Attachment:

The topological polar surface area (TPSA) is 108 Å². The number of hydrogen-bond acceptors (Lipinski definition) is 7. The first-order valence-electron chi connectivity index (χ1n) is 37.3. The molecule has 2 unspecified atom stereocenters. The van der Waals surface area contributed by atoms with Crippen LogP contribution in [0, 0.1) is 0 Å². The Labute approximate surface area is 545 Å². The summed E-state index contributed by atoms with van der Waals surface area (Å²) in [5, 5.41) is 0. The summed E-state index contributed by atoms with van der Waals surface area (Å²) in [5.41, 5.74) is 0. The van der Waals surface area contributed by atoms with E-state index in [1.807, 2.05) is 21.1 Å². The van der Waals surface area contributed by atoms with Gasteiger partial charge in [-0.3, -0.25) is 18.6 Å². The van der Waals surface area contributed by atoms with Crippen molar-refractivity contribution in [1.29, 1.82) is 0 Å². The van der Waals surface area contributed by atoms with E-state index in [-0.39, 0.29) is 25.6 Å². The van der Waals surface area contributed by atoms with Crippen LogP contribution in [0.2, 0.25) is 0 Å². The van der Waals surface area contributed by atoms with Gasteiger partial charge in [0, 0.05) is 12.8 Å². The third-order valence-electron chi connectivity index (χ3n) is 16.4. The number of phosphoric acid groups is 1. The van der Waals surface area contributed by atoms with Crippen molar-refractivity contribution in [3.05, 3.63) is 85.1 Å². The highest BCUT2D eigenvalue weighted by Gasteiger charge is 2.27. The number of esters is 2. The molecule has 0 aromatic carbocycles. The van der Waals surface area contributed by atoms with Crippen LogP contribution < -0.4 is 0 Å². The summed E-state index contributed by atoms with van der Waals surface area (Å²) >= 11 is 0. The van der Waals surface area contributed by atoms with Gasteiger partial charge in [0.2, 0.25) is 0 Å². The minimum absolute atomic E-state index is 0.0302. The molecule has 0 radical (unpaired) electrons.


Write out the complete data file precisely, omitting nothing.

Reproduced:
The topological polar surface area (TPSA) is 108 Å². The number of hydrogen-bond acceptors (Lipinski definition) is 7. The first-order valence-electron chi connectivity index (χ1n) is 37.3. The molecule has 2 unspecified atom stereocenters. The van der Waals surface area contributed by atoms with Crippen LogP contribution in [0, 0.1) is 0 Å². The Labute approximate surface area is 545 Å². The summed E-state index contributed by atoms with van der Waals surface area (Å²) in [5, 5.41) is 0. The summed E-state index contributed by atoms with van der Waals surface area (Å²) in [5.41, 5.74) is 0. The van der Waals surface area contributed by atoms with E-state index in [1.807, 2.05) is 21.1 Å². The van der Waals surface area contributed by atoms with Gasteiger partial charge in [-0.3, -0.25) is 18.6 Å². The van der Waals surface area contributed by atoms with Crippen molar-refractivity contribution in [1.29, 1.82) is 0 Å². The van der Waals surface area contributed by atoms with E-state index in [-0.39, 0.29) is 25.6 Å². The van der Waals surface area contributed by atoms with Crippen LogP contribution in [0.2, 0.25) is 0 Å². The van der Waals surface area contributed by atoms with Gasteiger partial charge in [0, 0.05) is 12.8 Å². The third-order valence-electron chi connectivity index (χ3n) is 16.4. The number of phosphoric acid groups is 1. The van der Waals surface area contributed by atoms with Crippen molar-refractivity contribution in [3.05, 3.63) is 85.1 Å². The highest BCUT2D eigenvalue weighted by Gasteiger charge is 2.27. The number of esters is 2. The molecule has 0 aromatic carbocycles. The van der Waals surface area contributed by atoms with Crippen LogP contribution < -0.4 is 0 Å². The summed E-state index contributed by atoms with van der Waals surface area (Å²) >= 11 is 0. The van der Waals surface area contributed by atoms with Gasteiger partial charge in [0.2, 0.25) is 0 Å². The minimum absolute atomic E-state index is 0.0302. The molecule has 0 radical (unpaired) electrons.